I don't deny or defend corruption but we must be objective and try to seek out more facts to understand the reason why the acquisition was made. Not all criticism is valid, that was why I initially defended the PT-91M purchase (I am glad that there is more informed participation taking over in that thread).

Last edited by OPSSG; February 20th, 2009 at 05:27 AM.
OPSSG is offline   Reply With Quote
Old February 20th, 2009   #72
Defense Enthusiast
Sergeant
No Avatar
Join Date: Feb 2009
Location: Pulau Pinang
Posts: 231
Threads:
Just because you have common currency and free traveling doesn't mean you don't hate the other person. There are Frenchmen who still hate Englishmen for some old dispute made during the medieval Era.

There are also Englishmen and Frenchmen that hate Germans for World War 2. Then, there is also Yugoslavia.
Tavarisch is offline   Reply With Quote
Old February 20th, 2009   #73
Defense Enthusiast
Master Sergeant
No Avatar
Join Date: Nov 2006
Posts: 308
Threads:
Quote:
You're not happy with having one defense company? Malaysia's defense industry is virtually non-existent.....
Most of the tax goes to duit kopi I guess.
The domestic military market is not big. IMHO, it is still larger than Malaysia. But it is best to work with just one company where resources and efforts can be directed to produce quality goods. Singapore could have many smaller companies but at the very end, they(all) may not grow large enough to compete internationally as the gestation period within Singapore would be difficult with smaller orders infrequently. The worst thing that could happen is that Singapore is forced to buy from these smaller firms to keep them afloat;albeit with lower quality builds. Also, ST has grown so large domestically that it might no longer be meaningful for another firm to materialize. Especially since ST is owned by the Singapore government. They have been efficient and productive thus far. However, it will become a problem if inefficiency creeps in with just one major firm around. That might happen if the Singapore government becomes inefficient.
Red is offline   Reply With Quote
Old February 20th, 2009   #74
Defense Enthusiast
Master Sergeant
No Avatar
Join Date: Nov 2006
Posts: 308
Threads:
Quote:
The ASEAN nations are more tolerant to each other than the Europeans?
Asean is not Europe. Rivalries and suspicions are rife. If not for a couple of level headed regional leaders over the years, there might already have been a couple of little wars all over the place. There are a few developing countries, 1 1st world developed country and many third world countries. This is not Europe. To top of it all, they inducted(at the insistence of a certain doctor turned politician whom I loath) a country that has brought more problems to the group than anything else; Burma. It will be a long time before Asean reaches European levels of integration. However, it is nice to see the optimism in posts from prople like OPSG.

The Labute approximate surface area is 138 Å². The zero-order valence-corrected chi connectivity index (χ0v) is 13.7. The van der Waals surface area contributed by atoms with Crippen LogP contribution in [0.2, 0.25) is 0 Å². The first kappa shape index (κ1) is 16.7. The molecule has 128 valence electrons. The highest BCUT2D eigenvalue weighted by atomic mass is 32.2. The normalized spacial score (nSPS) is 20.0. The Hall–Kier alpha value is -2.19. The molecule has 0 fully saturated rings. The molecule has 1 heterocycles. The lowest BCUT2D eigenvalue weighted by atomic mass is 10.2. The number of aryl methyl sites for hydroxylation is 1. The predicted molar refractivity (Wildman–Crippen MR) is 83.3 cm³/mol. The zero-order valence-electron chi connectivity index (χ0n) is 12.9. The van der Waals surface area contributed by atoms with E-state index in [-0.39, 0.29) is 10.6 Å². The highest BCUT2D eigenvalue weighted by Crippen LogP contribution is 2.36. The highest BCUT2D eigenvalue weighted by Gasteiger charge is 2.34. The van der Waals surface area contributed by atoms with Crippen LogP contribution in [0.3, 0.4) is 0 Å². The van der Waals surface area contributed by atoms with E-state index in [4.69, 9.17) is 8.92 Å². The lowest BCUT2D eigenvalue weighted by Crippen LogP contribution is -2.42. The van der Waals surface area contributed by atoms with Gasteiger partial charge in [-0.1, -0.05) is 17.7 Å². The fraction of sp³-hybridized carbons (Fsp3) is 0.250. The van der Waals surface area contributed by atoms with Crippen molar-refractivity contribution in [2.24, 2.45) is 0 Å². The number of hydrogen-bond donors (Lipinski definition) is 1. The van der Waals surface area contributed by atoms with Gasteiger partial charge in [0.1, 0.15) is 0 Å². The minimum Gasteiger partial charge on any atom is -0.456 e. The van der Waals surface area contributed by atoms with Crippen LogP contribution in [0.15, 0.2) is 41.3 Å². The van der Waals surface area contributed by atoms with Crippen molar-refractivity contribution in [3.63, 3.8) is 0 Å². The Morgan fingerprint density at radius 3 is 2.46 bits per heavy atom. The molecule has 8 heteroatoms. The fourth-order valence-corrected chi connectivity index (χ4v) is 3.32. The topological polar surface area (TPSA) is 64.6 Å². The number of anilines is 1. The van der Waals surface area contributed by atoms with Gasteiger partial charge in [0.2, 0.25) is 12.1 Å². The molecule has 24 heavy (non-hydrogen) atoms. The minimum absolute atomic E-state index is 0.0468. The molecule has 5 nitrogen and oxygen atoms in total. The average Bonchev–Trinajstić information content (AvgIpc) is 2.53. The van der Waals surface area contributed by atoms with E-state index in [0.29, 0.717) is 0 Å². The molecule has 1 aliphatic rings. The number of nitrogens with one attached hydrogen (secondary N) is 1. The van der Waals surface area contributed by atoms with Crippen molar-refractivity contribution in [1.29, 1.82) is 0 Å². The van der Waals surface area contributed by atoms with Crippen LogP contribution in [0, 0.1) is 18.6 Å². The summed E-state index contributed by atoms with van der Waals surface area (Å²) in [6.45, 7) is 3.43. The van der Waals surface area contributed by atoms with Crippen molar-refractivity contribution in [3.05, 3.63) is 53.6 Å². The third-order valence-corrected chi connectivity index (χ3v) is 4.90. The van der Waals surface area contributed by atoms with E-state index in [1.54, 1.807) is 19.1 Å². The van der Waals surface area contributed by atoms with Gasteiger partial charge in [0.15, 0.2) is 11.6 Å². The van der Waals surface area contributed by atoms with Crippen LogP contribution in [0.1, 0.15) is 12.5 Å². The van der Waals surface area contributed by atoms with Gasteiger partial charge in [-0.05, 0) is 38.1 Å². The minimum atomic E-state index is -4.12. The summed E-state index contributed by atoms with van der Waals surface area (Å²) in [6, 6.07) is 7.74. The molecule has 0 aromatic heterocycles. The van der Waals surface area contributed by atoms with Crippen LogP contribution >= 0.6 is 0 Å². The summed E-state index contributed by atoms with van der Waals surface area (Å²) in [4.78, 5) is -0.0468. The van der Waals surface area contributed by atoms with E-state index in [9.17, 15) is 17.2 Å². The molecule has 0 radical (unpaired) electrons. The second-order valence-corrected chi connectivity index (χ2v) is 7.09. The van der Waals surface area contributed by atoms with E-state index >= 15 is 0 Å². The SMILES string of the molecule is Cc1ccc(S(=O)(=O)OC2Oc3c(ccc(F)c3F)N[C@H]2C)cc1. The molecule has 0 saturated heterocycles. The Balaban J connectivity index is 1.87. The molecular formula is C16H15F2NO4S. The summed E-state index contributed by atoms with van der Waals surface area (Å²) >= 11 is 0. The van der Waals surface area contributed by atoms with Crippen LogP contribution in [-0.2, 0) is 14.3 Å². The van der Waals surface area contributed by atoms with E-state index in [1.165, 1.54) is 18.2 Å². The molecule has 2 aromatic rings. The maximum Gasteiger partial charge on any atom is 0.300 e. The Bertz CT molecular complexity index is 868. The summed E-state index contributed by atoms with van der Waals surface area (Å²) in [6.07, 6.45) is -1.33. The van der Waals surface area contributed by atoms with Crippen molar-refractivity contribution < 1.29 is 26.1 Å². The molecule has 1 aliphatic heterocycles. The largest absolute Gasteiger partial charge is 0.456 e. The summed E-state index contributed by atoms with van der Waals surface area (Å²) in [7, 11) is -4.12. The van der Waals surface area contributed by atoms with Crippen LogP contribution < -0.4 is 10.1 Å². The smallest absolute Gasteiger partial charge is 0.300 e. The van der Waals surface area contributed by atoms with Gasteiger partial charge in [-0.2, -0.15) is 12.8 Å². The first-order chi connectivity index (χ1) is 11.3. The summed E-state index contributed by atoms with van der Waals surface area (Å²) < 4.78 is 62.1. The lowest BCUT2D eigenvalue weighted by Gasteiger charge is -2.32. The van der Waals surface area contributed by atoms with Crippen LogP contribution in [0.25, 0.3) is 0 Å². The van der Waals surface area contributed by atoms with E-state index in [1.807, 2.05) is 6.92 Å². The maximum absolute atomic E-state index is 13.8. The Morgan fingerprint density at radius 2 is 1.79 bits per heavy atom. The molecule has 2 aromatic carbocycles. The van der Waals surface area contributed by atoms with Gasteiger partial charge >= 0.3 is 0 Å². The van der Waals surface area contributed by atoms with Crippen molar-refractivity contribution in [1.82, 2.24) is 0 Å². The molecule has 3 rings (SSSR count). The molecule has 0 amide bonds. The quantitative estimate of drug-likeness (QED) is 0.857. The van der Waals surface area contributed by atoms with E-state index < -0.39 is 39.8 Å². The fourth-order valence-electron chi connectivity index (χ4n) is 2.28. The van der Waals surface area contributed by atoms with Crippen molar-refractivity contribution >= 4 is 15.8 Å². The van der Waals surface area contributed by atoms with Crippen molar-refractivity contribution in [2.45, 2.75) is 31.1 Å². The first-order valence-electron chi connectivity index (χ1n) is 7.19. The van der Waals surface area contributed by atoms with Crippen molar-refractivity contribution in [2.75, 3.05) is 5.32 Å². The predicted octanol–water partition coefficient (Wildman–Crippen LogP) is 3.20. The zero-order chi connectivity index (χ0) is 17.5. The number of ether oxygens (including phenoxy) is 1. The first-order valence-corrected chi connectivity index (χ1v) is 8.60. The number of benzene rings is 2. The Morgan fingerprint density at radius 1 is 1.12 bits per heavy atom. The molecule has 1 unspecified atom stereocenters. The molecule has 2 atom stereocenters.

Red is offline   Reply With Quote
Old February 20th, 2009   #75
Defense Enthusiast
Sergeant
No Avatar
Join Date: Feb 2009
Location: Pulau Pinang
Posts: 231
Threads:
Quote:
Originally Posted by Red View Post
The domestic military market is not big. IMHO, it is still larger than Malaysia. But it is best to work with just one company where resources and efforts can be directed to produce quality goods. Singapore could have many smaller companies but at the very end, they(all) may not grow large enough to compete internationally as the gestation period within Singapore would be difficult with smaller orders infrequently. The worst thing that could happen is that Singapore is forced to buy from these smaller firms to keep them afloat;albeit with lower quality builds. Also, ST has grown so large domestically that it might no longer be meaningful for another firm to materialize. Especially since ST is owned by the Singapore government. They have been efficient and productive thus far. However, it will become a problem if inefficiency creeps in with just one major firm around. That might happen if the Singapore government becomes inefficient.

So are you saying potential weapon engineers from Malaysia may have to work in Singapore? I do not like the sound of that notion........ It's bad as it is with all the other experts and professionals leaving the country for other opportunities.
Tavarisch is offline   Reply With Quote
Reply

Thread Tools
Rate This Thread
Rate This Thread:


All times are GMT -4. The time now is 12:23 AM.